Types of Kayaks
Sea Kayaking Thailand is the only company in southern Thailand with a large fleet of proper traditional decked sea kayaks. Other human-powered craft in use in the area include inflatable boats and plastic or fiberglass sit-on-top boats. Each of these has its specific usefulness.
Inflatable boats are useful for entering the hongs (hidden lagoons within sea caves) in Phang Nga Bay, and for float trips on quiet rivers. Their best attribute is their ability to be rolled up. This makes them transportable. They are also extremely stable, which makes them advantageous for beginners, people with physical disabilities, and photographers.
They are, however, extremely sluggish and boring to paddle. They aren't really considered sea kayaks.
Sit-on-tops are good for calm-water or mangrove areas which require high maneuverability. They are suited for short distances for people who don't get much exercise or who aren’t really interested in learning traditional kayaking techniques. Most operators in southern Thailand use Ocean Kayak brand sit-on-tops. No serious kayaker even considers Ocean Kayaks brand when purchasing a personal boat.
They are sold mainly to resorts, which they are perfectly suited for, and people who don't really want to learn to kayak properly. Sit-on-top kayaks are often preferred for kayak fishing. That's where we use them.
With a traditional decked kayak, the paddler is an intimate part of the boat. The paddler’s feet are resting on footrest and his/her knees are pressed against “thigh braces”. Modern kayaks have very comfortable seats. To customize the seat and to gain more control, many paddlers attach hip pads to the sides of the seat. This increases the control, it’s something that cannot be done with an inflatable and it would be very difficult with a sit-on-top. Some sit-on-top boats have a thigh strap option. This is still not as secure as a rigid deck to brace against.
One of the most important kayak techniques is bracing. Bracing is a maneuver used to prevent capsizing. A strong brace is one of the hallmarks of a good paddler. It is almost impossible to perform a proper brace in an inflatable. The flat-bottomed design makes inflatables very stable, but once the boat is tipped over too far, it simply capsized. A more rounded hull, like those of the majority of sea kayaks, allows the paddler to recover stability with a brace. Leaning is also a sign of an experienced paddler. It is used to enhance a turn or to surf sideways on a wave. Sit-on-top paddlers could do a brace only if they have thigh straps. Most popular brands of sit-on-tops are plastic and feature very weak plastic cleats as attachment points for the thigh straps. They often pop out… usually resulting in a capsize.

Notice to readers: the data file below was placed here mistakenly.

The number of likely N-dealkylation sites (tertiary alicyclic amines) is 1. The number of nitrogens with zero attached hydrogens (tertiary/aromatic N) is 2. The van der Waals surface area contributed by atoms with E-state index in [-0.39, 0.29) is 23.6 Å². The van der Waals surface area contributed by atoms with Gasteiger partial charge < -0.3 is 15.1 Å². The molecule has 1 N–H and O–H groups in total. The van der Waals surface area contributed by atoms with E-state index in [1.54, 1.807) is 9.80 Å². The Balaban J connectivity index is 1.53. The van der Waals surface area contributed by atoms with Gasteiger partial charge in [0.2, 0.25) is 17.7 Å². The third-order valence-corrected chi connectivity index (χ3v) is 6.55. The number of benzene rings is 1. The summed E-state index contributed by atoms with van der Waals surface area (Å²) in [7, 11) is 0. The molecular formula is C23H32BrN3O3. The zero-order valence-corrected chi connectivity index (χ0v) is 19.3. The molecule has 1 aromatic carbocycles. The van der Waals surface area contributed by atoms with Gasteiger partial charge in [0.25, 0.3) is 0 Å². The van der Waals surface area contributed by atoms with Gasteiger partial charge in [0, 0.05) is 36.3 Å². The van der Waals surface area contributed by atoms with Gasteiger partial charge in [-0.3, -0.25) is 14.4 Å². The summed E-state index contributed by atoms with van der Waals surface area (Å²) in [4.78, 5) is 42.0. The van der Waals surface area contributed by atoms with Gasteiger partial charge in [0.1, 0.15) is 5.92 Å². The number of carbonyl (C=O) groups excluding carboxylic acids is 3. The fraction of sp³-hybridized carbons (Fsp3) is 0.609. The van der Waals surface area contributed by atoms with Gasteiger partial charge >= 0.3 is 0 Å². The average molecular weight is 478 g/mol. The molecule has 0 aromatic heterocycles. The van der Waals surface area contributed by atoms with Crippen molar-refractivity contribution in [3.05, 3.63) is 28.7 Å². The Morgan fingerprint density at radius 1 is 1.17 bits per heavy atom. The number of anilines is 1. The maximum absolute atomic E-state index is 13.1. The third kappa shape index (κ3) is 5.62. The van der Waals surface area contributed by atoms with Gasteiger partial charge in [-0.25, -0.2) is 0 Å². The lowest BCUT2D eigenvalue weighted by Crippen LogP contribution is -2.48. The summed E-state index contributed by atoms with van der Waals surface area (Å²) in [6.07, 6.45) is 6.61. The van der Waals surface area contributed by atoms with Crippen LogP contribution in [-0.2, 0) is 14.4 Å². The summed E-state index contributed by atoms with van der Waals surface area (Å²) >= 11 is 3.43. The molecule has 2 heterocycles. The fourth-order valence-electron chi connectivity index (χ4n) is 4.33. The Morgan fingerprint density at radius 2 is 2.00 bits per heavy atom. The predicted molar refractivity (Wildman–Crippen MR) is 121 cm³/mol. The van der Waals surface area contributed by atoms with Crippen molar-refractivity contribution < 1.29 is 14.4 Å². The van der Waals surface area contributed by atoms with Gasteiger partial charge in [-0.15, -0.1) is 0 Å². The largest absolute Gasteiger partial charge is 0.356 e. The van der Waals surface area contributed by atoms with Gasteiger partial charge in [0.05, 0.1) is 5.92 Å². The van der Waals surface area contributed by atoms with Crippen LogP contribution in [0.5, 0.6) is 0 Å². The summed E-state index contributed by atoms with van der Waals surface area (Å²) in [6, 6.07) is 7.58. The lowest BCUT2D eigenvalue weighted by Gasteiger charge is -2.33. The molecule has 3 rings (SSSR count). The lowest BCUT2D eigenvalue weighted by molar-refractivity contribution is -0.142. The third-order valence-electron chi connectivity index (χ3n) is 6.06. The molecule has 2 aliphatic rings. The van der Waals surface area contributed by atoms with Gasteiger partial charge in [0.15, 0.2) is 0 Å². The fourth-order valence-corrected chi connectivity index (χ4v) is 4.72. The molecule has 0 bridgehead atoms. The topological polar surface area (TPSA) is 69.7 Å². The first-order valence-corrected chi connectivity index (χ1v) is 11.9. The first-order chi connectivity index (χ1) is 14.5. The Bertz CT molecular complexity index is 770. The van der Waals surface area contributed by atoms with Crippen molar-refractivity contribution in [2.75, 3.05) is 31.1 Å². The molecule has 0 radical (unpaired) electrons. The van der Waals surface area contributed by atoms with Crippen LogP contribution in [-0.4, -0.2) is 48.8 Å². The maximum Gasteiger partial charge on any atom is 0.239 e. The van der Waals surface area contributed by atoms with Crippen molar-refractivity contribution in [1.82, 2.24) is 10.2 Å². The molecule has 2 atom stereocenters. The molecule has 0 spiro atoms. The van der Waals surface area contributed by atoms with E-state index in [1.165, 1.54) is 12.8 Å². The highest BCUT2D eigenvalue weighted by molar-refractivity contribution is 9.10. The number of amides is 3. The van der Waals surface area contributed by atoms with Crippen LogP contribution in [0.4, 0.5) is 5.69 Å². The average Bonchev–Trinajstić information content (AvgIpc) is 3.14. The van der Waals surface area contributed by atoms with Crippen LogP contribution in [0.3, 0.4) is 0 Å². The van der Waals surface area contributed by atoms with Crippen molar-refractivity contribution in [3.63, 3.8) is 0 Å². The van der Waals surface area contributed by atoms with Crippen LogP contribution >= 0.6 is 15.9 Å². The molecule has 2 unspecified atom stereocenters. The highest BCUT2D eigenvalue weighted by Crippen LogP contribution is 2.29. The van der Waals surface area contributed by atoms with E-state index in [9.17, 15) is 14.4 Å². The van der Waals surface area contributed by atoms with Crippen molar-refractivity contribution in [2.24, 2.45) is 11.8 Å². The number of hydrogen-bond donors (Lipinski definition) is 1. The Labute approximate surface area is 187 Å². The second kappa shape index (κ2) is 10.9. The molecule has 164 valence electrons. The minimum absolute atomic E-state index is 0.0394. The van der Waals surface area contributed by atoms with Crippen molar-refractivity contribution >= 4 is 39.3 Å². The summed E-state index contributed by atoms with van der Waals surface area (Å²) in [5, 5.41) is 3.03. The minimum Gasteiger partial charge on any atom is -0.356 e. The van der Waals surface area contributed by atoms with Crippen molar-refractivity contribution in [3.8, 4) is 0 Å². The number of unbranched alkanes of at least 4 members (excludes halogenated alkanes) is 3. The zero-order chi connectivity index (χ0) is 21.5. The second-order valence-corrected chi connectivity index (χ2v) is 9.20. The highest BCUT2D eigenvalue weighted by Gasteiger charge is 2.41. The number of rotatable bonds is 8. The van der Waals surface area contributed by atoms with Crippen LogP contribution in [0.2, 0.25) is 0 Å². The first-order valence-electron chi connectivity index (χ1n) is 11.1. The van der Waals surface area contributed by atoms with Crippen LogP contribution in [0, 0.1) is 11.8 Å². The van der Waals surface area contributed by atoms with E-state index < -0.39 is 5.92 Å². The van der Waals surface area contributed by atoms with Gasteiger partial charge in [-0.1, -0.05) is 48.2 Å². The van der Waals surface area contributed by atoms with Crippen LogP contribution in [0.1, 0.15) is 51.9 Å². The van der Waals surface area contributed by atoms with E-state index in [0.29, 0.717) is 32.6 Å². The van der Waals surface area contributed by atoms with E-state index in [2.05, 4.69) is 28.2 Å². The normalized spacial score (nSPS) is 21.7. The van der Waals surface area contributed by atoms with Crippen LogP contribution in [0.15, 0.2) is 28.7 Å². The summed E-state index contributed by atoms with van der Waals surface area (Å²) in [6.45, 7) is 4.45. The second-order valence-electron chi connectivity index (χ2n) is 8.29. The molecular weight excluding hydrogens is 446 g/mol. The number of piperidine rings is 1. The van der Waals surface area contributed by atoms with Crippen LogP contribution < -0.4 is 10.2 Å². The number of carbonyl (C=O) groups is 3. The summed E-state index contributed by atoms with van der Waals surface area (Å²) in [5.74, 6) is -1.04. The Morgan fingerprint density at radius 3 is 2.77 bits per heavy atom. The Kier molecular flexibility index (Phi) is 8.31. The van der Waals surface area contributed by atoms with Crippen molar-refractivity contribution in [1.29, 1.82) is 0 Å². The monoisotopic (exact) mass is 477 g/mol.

The key to understanding why sea kayaks are a better choice for anything except the above situations is the efficient use of energy. In a given period of time, a person will take a certain number of strokes, requiring a certain amount of energy output. When paddling either an inflatable or a sit-on-top, the expenditure of energy produces limited progress. Neither craft is well suited to distance paddling or ocean conditions. When paddling a traditional sea kayak, the entire design and construction of the boat is aimed at maximizing energy efficiency. There is a joy in being in a long, sleek, efficient kayak that reaches back in time to the very early days of kayak development and use in Alaska.
The pleasure of exploring the rocky coast or headland of a lovely island is best experienced not in a noisy longtail boat, nor a fast powerboat, not even in a yacht. To be near the rocks, watching sea birds and crabs, looking down at coral and fish; this celebration of tropical ocean touring is best done under one's own power, in a fast, maneuverable, stable sit-inside sea kayak.
The internationally popular sport of seakayaking is available in southern Thailand through Sea Kayaking Thailand.
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